Published: Mon, March 20, 2017
Research | By Jo Caldwell

United Kingdom ambassador to Indonesia summoned over coral damage

United Kingdom ambassador to Indonesia summoned over coral damage

A preliminary investigation estimated that the cruise ship damaged almost 1,600 square meters of coral reef at a diving site known as Crossover Reef, as the ship ran aground in shallow waters during low tide on March 4.

Security monitoring will cover almost 1,600 square meters of damaged coral reef beds caused by the British cruise ship Caledonian Sky.

Tapilatu told The Guardian that they should have waited for high tide to refloat the cruise ship.

British Ambassador Moazzam Malik met with Coordinating Minister of Maritime Affairs Luhut Binsar Pandjaitan this morning.

There has been outrage in Indonesia and local officials have suggested the captain could face criminal charges.

"I am disappointed to learn about the damage to these coral reefs in West Papua", Malik said. "We hope the matter can be resolved quickly between the Indonesian authorities and the company that is responsible for this accident".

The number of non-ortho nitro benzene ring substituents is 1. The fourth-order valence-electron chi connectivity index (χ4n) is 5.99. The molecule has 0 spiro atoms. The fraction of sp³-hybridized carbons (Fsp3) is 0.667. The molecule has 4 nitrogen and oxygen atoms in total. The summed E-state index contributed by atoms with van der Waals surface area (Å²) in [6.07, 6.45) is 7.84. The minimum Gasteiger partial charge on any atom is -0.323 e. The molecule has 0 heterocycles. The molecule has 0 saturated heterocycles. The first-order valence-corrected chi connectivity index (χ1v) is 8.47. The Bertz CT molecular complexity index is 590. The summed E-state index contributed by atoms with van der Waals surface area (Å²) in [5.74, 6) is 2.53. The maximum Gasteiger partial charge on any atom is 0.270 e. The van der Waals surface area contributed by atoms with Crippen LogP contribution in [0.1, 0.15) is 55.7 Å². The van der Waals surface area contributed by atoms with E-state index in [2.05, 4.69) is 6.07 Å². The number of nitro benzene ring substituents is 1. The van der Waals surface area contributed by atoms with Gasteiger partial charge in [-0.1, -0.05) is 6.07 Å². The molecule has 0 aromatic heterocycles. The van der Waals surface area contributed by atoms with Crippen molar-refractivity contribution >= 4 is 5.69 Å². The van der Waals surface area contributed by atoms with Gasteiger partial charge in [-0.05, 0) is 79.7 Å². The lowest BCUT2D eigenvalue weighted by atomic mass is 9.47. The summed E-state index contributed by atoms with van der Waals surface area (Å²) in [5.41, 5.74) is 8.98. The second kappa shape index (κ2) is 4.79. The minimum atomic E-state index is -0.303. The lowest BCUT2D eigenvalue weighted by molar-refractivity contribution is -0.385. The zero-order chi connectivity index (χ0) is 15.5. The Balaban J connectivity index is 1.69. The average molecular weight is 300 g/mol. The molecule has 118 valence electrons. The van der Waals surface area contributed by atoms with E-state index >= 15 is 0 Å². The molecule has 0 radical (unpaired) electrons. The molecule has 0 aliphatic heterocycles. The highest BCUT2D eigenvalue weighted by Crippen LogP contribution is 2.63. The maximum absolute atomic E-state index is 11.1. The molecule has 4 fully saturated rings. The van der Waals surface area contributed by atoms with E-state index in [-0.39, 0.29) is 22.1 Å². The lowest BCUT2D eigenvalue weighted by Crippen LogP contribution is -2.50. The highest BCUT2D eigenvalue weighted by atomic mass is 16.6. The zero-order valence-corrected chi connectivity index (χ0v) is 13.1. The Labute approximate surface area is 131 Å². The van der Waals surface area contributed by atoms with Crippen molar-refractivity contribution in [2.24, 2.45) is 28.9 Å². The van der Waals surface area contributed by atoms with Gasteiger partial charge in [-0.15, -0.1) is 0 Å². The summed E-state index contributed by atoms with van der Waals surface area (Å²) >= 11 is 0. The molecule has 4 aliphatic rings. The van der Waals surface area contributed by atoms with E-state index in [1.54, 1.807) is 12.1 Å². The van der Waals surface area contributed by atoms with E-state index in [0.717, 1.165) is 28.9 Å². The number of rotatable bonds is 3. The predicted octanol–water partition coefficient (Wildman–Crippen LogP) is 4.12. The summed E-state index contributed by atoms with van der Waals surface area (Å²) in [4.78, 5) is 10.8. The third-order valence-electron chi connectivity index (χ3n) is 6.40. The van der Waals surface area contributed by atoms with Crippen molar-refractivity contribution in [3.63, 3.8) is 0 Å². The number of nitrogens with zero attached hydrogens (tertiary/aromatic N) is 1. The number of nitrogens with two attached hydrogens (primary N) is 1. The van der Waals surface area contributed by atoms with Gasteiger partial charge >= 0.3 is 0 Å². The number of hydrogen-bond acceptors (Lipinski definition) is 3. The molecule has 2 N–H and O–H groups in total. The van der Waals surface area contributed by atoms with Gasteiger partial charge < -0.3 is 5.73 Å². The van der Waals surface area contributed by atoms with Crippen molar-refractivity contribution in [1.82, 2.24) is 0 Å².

However, Malik also noted that the ship was in fact owned by a Swedish company.

"We are ready to take any possible steps to address the issue", Oegroseno said. The tour operator Noble Caledonia, which organised the voyage to Indonesia, is based in London.

"He [the captain] attempted to break free from the reefs and made the damage even worse even though he was ordered to stop", Pandjaitan said.

It said the ship then sailed to Bitung without waiting for an assessment of the damage, and is now in the Philippines.

The government has set up a task force to investigate the devastation of the reef and promised to take firm action.

Watch Indonesia Highlights at 8 p.m. tonight on the Jakarta Globe News Channel and Facebook Live to find out more about the damaged coral reefs in Raja Ampat, West Papua.

The company said it will help in the reef's regeneration by creating a fund to help the local economy impacted by the reef's destruction and to help pay for repairs to the coral.

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